The article by Professor Changrong Yan (1706) follows one we published in 2014 (1416) which addressed some of the challenges which this technology presents.
Use of plastic film is certainly not new; it was used to establish maize in early trials in Britain in the 1970s and is widely used in Europe today, e.g. for early carrot production on sandy, dry land, for the same reasons as in China – warming of the soil under the film allows earlier and better crop establishment.
This is especially true in dry areas with cold springs such as China’s Loess plateau, where there is also the benefit of moisture retention .
However, it is clear from these papers that plastic contamination causes severe pollution; a disadvantage, cancelling out many potential benefits.
In other areas also, recovery may not be as effective us users would wish and the risk of wind damage, shredding and removing film from the fields is ever present (Figure).
Like any new technology, disadvantages seem to have taken some years to present in the wider environment. However, in the interim, to the individual grower, the benefits of early crop establishment leading to an earlier harvest, often with higher yields are significant.
This is particularly the case where production costs are decreased as the earlier establishment frequently increases crop marketability and thus financial returns.
The early innovator often adopts the technology before disadvantages become apparent. In the process he may derive a number of substantial economic benefits. He is also able to detect and help solve problems early.
In modern society we have tended to become risk averse and adopt the so-called ‘precautionary principle’ when new technologies are developed.
There is often felt to be a need to regulate any new technology on the grounds that it might have adverse impacts, especially on the environment. There is a need to strike a balance between innovation, risk assessment and protection of users, consumers and the environment.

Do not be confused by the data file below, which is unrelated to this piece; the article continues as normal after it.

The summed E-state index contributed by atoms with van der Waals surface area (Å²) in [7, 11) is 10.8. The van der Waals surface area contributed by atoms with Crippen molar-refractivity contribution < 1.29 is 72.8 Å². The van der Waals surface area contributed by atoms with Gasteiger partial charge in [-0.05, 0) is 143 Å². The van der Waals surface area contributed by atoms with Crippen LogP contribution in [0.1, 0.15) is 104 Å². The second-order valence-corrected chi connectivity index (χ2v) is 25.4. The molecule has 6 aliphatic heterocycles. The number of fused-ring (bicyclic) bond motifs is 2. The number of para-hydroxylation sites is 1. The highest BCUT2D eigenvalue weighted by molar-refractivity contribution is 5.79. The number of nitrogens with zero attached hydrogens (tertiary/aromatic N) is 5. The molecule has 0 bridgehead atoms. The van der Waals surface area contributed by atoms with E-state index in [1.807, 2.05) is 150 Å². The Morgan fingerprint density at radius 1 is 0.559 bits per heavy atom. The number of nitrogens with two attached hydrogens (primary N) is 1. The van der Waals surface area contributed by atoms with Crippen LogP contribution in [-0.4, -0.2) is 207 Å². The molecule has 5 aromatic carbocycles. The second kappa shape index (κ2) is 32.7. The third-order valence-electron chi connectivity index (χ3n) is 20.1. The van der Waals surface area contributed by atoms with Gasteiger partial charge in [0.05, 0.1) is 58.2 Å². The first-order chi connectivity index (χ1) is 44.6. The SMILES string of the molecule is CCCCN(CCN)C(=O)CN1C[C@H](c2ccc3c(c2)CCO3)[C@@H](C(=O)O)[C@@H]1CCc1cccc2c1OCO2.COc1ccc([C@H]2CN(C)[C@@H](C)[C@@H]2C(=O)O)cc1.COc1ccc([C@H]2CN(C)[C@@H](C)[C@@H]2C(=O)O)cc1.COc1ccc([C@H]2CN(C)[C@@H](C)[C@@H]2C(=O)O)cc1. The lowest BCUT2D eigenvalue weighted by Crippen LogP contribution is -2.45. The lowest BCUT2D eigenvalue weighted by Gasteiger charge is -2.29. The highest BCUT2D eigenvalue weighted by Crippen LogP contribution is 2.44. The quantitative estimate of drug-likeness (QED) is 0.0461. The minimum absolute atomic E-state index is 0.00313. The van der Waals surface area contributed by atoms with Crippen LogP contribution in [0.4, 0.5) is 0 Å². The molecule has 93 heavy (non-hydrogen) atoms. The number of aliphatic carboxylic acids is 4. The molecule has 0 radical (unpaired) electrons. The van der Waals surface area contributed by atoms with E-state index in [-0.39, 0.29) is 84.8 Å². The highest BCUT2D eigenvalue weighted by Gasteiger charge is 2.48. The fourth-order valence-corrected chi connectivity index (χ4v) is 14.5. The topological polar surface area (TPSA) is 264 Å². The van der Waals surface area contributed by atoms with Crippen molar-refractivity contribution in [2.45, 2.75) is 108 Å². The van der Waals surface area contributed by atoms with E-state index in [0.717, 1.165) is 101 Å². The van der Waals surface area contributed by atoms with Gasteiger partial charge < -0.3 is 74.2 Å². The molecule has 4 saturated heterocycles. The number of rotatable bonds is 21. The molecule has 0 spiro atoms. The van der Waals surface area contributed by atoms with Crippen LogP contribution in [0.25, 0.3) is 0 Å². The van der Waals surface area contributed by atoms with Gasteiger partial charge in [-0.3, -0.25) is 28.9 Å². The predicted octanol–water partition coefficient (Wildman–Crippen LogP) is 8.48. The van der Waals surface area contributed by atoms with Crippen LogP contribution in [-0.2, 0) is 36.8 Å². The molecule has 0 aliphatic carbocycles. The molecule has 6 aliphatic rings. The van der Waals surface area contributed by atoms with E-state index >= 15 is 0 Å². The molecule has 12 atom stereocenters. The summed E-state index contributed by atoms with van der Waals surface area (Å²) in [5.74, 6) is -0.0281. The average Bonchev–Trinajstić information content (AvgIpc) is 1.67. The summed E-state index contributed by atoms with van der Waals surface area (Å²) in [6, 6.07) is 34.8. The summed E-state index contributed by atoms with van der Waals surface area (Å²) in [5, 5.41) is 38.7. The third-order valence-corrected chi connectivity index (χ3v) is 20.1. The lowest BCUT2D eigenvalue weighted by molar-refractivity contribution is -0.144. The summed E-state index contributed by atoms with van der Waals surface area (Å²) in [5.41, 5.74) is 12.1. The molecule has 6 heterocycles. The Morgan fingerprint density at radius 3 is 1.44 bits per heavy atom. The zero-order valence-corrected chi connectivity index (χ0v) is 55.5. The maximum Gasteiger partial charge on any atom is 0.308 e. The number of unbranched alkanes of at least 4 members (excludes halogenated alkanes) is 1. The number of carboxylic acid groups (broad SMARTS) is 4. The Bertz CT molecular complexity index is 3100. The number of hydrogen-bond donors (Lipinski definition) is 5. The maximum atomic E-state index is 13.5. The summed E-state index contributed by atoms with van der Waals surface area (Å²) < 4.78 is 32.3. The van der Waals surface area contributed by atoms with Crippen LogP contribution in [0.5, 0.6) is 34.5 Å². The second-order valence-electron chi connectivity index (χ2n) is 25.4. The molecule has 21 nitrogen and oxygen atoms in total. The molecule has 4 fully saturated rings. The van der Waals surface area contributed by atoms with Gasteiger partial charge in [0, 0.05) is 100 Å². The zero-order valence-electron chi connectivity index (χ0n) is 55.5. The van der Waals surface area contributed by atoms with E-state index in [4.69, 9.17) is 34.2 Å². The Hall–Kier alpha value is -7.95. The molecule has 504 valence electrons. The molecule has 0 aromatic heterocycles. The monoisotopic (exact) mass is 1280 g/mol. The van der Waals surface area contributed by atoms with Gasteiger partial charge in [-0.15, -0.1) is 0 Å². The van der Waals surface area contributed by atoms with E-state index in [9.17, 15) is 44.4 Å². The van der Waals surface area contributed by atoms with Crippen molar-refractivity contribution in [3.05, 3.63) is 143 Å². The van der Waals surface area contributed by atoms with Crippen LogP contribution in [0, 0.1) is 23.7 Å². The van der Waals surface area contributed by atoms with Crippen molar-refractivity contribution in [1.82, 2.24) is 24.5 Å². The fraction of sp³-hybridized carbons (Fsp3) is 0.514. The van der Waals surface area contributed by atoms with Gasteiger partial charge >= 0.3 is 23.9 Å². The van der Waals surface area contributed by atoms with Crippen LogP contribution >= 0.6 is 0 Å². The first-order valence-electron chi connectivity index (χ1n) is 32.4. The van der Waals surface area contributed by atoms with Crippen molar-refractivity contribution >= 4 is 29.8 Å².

The rapid communications of modern life coupled with the complexities of our society often mean that we can cause undue concern without substantive evidence, even raising the spectre of ‘fake news’, whatever that is.
In practice, this balance is between industry, which is often distrusted by sectors of society and society itself, which has a perceived need to regulate. Industry, through users has responsibility for the safe use of any new technology, in order to avoid possible adverse effects may otherwise develop.
The problems with plastics and especially film used for mulching are worldwide. Annually many thousands of tonnes need to be recovered after use in the USA and Europe alone.
Many of these products are not suitable for reprocessing and go to landfill or incineration in energy generation systems.
The costs of recovery, baling and transport are thus significant. These costs, coupled with the petrochemical costs of manufacture, suggest a life-cycle analysis of the benefits of plastic mulching might provide some interesting conclusions.
The two papers we publish show that industry in China is also responding to the very demonstrable problems associated with widespread use of plastic film.
Use of very thin film is now encouraged and film which degrades to harmless by-products by exposure to UV or even water is being developed. In our modern complex society industry should have a moral duty to prevent damage to people and the environment.
It can be argued it is not the role of government or the public purse to ensure corporate responsibility. Any industry which develops and exploits new technology needs to bear the balance between benefits and disadvantages in mind and monitor adoption to ensure it becomes aware of potential problems.
This will allow solutions to be developed before damage is irreparable, especially as in the modern world the consensus is that ‘the polluter pays’. On the other hand, society must ensure that it does not over-regulate and impair introduction of beneficial technology to disadvantage the producer and consumer.